Dad’s Army star Frank Williams dead at 90

Actor Frank Williams, who was best known for playing Timothy Farthing in Dad’s Army, has died at the age of 90.

A statement on the star’s official Facebook page said, “So sorry to say that our dear friend, coworker, and actor, Frank Williams, passed away this morning.”

“He was almost 91 years old, and we’re thankful for all the years he brought joy, laughter, and happiness to so many people.” Thank you Frank! x’

On July 2, Frank passed away just six days before he would have turned 91 years old.

Williams, who was born on 2 July 1931 in Hampstead, London, and was educated at Hendon County School and Ardingly College, West Sussex began his acting career in Rep but had got ‘the bug’ at school when he appeared as the lead in ‘The Ghost Train,’ a play written, coincidentally, by Arnold Ridley, who he would later appear with in ‘Dad’s Army.’ When he made it to the professional stage he performed at the Watford Palace Theatre which, at that time, was being run by Jimmy Perry, the creator of ‘Dad’s Army.’

Television was still in its infancy when Williams made his small screen debut in a February 1955 BBC play titled ‘The Queen Came By’ which was set at the time of Queen Victoria’s Diamond Jubilee, and starred Thora Hird. Williams had previously made his screen debut in ‘Derby Day’ a 1952 comedy/drama, but was uncredited. He made two other big screen appearances, also uncredited in ‘The Story of Gilbert and Sullivan’ (1953), and in ‘One Good Turn’ (1955) – the first of his three screen appearances with Norman Wisdom. In 1956, Williams had his first long run on television when he played Mr Meiklejohn in the BBC 20-minute comedy series ‘Abigail and Roger’. However, the series was not a success and the BBC cancelled it after nine episodes of an intended thirteen-episode run.

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Williams continued to appear on television in minor roles in such programmes as ‘The Bulldog Breed’ and ‘The Larkins’ (he also appeared in the domestic sitcom’s spin-off film ‘Inn for Trouble’) before landing what he thought would be a one-off part in the popular sitcom ‘The Army Game.’ However, the writers decided to make Williams a permanent fixture in the show and he played Captain T.R. Pocket for 47 episodes from 1957 to 1960.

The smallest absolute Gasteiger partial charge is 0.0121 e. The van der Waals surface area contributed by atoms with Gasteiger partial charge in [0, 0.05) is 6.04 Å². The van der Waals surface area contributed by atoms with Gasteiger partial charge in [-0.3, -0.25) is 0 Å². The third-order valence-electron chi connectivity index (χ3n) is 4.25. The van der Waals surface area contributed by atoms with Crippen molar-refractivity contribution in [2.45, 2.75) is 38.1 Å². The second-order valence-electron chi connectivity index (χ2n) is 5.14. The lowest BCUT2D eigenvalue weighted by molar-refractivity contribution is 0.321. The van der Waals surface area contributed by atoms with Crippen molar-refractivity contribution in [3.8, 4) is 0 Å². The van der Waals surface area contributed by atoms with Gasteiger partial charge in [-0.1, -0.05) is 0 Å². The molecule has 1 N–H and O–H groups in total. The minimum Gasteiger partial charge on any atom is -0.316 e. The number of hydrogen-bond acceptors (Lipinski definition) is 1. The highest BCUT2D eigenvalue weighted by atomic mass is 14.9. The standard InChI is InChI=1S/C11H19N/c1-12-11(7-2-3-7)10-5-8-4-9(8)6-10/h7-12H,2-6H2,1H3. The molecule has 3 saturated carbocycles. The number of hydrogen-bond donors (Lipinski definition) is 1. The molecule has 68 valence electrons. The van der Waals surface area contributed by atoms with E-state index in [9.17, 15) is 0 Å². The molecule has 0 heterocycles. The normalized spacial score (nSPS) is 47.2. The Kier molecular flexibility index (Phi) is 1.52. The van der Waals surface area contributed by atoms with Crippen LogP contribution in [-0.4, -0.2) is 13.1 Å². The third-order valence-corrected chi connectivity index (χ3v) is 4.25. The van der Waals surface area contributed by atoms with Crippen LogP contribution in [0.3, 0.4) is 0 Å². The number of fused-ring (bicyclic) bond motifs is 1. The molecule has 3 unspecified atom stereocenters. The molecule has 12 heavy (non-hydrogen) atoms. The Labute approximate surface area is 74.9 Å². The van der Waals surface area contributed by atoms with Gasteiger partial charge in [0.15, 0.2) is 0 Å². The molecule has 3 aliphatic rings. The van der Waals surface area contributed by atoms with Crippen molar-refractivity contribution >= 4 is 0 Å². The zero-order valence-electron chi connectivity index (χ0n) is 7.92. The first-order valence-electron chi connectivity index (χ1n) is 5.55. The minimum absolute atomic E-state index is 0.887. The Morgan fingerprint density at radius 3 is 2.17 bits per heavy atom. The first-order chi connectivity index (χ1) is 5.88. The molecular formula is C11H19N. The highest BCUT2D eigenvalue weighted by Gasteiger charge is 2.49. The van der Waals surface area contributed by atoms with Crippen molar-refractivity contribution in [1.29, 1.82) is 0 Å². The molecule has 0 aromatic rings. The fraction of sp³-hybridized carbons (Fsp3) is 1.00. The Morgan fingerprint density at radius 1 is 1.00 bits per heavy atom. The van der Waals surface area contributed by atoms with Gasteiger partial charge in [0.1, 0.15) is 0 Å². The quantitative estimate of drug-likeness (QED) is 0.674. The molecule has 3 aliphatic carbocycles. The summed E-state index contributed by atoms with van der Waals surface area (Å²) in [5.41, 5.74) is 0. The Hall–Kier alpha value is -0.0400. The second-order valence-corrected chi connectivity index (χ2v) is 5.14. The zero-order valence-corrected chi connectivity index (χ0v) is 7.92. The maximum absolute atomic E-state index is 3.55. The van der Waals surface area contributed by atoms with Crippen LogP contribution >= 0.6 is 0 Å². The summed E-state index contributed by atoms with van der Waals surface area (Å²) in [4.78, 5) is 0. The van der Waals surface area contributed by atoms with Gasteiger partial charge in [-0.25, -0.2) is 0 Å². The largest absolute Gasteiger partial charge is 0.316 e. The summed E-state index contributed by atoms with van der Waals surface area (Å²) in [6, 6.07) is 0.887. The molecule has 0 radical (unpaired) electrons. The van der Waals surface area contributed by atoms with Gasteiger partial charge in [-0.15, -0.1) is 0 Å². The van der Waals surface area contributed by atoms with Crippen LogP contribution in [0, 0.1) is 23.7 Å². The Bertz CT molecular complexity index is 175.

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Throughout the 1960s Williams turned up in a number of guest roles, working several times on the various Harry Worth series as well as appearing in several dramas such as ‘Adam Adamant Lives!’, ‘Z Cars’, ‘No Hiding Place’ and ‘Maigret.’ Several appearances on the sitcom ‘Hugh and I’ bought him to the attention of David Croft who, with Jimmy Perry, would develop ‘Dad’s Army.’ In 1969 he was invited onto that show to play the part of Reverend Timothy Farthing and ended up appearing in 40 episodes and both feature films (the original in 1971 and the 2016 version). He also turned up in some very unexpected series such as ‘Monty Python’s Flying Circus’ and ‘The Kenny Everett Television Show.’

In 1991, Williams got the chance to establish himself as another sitcom character, the Bishop, in 14 episodes of ‘You Rang, M’Lord?’ His last appearance was as Lord Stanley in the second of 2 appearances on ‘Stella’, which was shown on Sky One (2016 and 2017). Before that, in 1993, he co-founded, along with Bill Pertwee, the Dad’s Army Appreciation Society which he became president of following Pertwee’s passing in 2013. Williams appeared at many social events for the society and walked in the 100th Birthday Parade for Queen Elizabeth The Queen Mother, with other surviving members of the cast. Williams was also the patron of Veneratio, a charity established to prevent the social isolation of the elderly. During the 2020 pandemic outbreak he told reporters that “I share a house with my good friend Ronald Grainge, who I met on the ‘Dad’s Army’ stage show way back in 1975, so the two of us have been self-isolating and watching TV. We enjoy good dramas, and catch up with an old film occasionally.”

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